Welcome to Wonderland: the £15 million home with a curious history
PUBLISHED: 15:28 03 April 2017 | UPDATED: 16:18 03 April 2017
Lewis Carroll’s Jabberwocky poem was the inspiration behind this Hampstead Heath home, on the market for literary lovers and househunters with a taste for history
Twas bryllyg, and ye slythy toves / Did gyre and gymble in ye wabe:/ All mimsy were ye borogoves; /And ye mome raths outgrabe.
The tale of the Jabberwocky was first uncovered by curious explorer Alice when she travelled Through the Looking Glass in 1871. The nonsensical world of the Wonderland stories created by Lewis Carroll inspired countless literati in the generations that followed. One of those stirred was mathematician and educationalist William Garnett, whose 1903 home The Wabe is on the market for property hunters as adventuresome as Alice.
The property presents a rare slice of literary, arts and architectural history to the market. Named the ‘wabe’, which translates to the edge of the treeline where the forest begins, the property is found on the borders of the open spaces of Hampstead Heath. Garnett designed the home for his own family and drew on a plethora of architectural styles, from the castle-like forms of Scottish Baronial to the anti-industrialist rebellion of the Arts and Crafts movement.
The Edwardian mansion has a history as eclectic as its design. Having been sold in 1913 to the industrialist Harold Ellis and his wife, Canadian explorer Mina Hubbard, the First World War had little bearing on the property, which continued to be a welcoming place to entertain in dark times. Guests were as varied as pioneers of the feminist movement Emmeline Pankhurst and Isadora Duncan, who danced at the house to raise funds for the cause, and celebrated authors George Bernard Shaw, Rudyard Kipling and H.G. Wells.
After a lost three decades following the Second World War when the home was converted into flats, the house was restored in 1985 when it was bought by an actor. Continuing to play a role in the arts and entertainment industry, it’s no wonder that since its restoration, the property has welcomed legends such as Arthur Miller and David Bowie.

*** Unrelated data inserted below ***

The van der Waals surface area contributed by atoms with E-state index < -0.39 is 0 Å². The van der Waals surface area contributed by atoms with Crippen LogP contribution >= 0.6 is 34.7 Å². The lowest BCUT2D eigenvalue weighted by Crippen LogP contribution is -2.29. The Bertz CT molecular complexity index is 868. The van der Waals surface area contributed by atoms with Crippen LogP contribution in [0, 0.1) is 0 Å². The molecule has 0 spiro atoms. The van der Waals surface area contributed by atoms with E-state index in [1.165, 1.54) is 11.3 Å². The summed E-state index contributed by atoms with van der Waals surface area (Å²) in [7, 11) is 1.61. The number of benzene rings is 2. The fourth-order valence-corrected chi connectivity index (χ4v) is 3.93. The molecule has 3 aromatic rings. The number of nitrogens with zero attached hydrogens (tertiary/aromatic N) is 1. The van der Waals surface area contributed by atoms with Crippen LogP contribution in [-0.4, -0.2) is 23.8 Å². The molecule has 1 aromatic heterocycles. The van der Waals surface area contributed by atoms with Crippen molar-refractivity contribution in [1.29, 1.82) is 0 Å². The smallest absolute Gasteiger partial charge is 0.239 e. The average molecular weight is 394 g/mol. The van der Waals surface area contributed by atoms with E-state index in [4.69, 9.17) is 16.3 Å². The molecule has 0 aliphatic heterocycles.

The house’s illustrious history of playing host has been facilitated by its more than ample entertaining space, the jewel in the crown of which is a ground floor ballroom lit by a double height stone mullioned window, with space to seat 75 people. The space is overlooked by a minstrels’ gallery, a feature seldom rivalled anywhere else in domestic property in the city.
Children can play in the double volume playroom set aside by Garnett for games and dancing, whilst adults can take refuge in one of the five bedrooms. The property also has an annex should the Queen of Hearts come to visit, and plenty of parking space in the courtyard and garage for her entourage.
Idiosyncratic detailing gives the house its unique character. Period details are plentiful, from the ornate metallic sea-creature doorknobs to the vaulted and beamed double height roof in the top floor study where you’ll be able to question for yourself why a raven is like a writing desk. Windows with individually differing designs in the leaded lights pepper the house, allowing daylight to flow through the house creating a harmonious sense of space.
The vast gardens surrounding the home provide the perfect platform for a game of flamingo croquet. Covering 0.6 of an acre, the space is blanketed with green lawns and sprinklings of bluebells, clustering around the ancient oak trees where, if you’re lucky, you might spot the Cheshire Cat or White Rabbit. A roof terrace provides views further afield, from Hampstead Village to the rolling Surrey Hills.
With a long and distinguished history, the home is a piece of literary history in itself but at £15 million you’ll have to remind yourself that you aren’t smoking the Caterpillar’s hookah or going mad as the Hatter. With an acclaimed history of guests, a remarkable and unrivalled design and a location on favoured Redington Road just moments from the Heath, this home is a Wonderland for curious property hunters seeking something extraordinary. There’s nothing nonsensical about that.
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